News in Brief: Another Global Bailout, Video of the Underwater Oil Leak and More

Monday, 10 May 2010 09:53 By Matt Renner, t r u t h o u t | News in Brief | name.

Central banks across the globe are joining forces to support a much larger rescue package for Greece. The news of the rescue seems to have calmed jittery investors and indicates that Greece is in fact "too big to fail" and, thus, will be bailed out with an astounding $950 billion from the European Central Bank. The New York Times is reporting that the central banks of England, Switzerland, Canada and Japan, along with the US Federal Reserve will make a coordinated effort to support the European banks. The US stock market responded very favorably to the news on Monday in early trading.

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A video (below) released by the the government shows the first images of one of the oil geysers currently pumping in excess of 200,000 gallons of oil per day into the Gulf of Mexico. The geyser is visible about 2:15 minutes into the video.

The BBC is reporting that BP officials are scrambling after an attempt to cap the oil geyser with a massive dome failed this weekend. One option BP is said to be considering is dumping shredded tires and golf balls into the leak to try and plug it. According to the report, experts warn that if this technique were to fail and cause more damage to the equipment on the sea floor, the oil geyser could actually get much worse, potentially leaking oil at 12 times the current rate.

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Fannie Mae, the nationalized mortgage clearing house, continues to lose billions of dollars because of the ongoing deflation of the housing market bubble. Reuters is reporting that Fannie Mae lost $13.1 billion in the first quarter of 2010 and has requested an additional $15.3 billion from the US government. The continued taxpayer rescue of the mortgage industry does not have an end in sight as long as the housing market continues to lose value.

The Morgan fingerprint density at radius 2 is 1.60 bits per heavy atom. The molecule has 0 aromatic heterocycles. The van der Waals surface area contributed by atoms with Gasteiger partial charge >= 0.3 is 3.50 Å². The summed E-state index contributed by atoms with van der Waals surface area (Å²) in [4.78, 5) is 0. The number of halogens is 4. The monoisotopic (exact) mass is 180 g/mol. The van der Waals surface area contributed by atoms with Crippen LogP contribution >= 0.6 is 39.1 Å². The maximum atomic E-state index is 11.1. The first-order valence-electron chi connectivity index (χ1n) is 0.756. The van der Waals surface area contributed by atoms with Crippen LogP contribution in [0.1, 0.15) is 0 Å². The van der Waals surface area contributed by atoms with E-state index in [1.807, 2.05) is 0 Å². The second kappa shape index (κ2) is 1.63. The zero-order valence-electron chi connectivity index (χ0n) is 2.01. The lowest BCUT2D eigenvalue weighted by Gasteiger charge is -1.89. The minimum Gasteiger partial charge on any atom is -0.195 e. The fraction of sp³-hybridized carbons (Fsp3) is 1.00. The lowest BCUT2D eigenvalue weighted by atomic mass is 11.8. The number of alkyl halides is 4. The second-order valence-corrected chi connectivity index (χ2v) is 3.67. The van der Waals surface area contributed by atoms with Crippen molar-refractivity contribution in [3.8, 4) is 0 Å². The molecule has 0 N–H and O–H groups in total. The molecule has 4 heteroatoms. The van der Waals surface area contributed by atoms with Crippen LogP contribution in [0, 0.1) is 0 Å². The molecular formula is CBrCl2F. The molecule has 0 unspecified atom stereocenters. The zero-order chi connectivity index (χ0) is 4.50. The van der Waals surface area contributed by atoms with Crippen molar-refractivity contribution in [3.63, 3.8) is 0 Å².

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The Guardian UK is reporting on the United Nations describing the coming economic impact of the destruction of animal species and habitats around the globe. The threats to humanity include food supply disruption, industrial production and an accelerated global warming. According to the report, goals set by the international community to limit biodiversity loss have been missed.

"Humanity has fabricated the illusion that somehow we can get by without biodiversity or that it is somehow peripheral to our contemporary world: the truth is we need it more than ever on a planet of 6 billion [people], heading to over 9 billion by 2050. Business as usual is no longer an option if we are to avoid irreversible damage to the life-support systems of our planet." Achim Steiner, the executive director of the United Nations Environment Program (UNEP), told The Guardian.

The UN report can be read here.

Last modified on Monday, 10 May 2010 10:15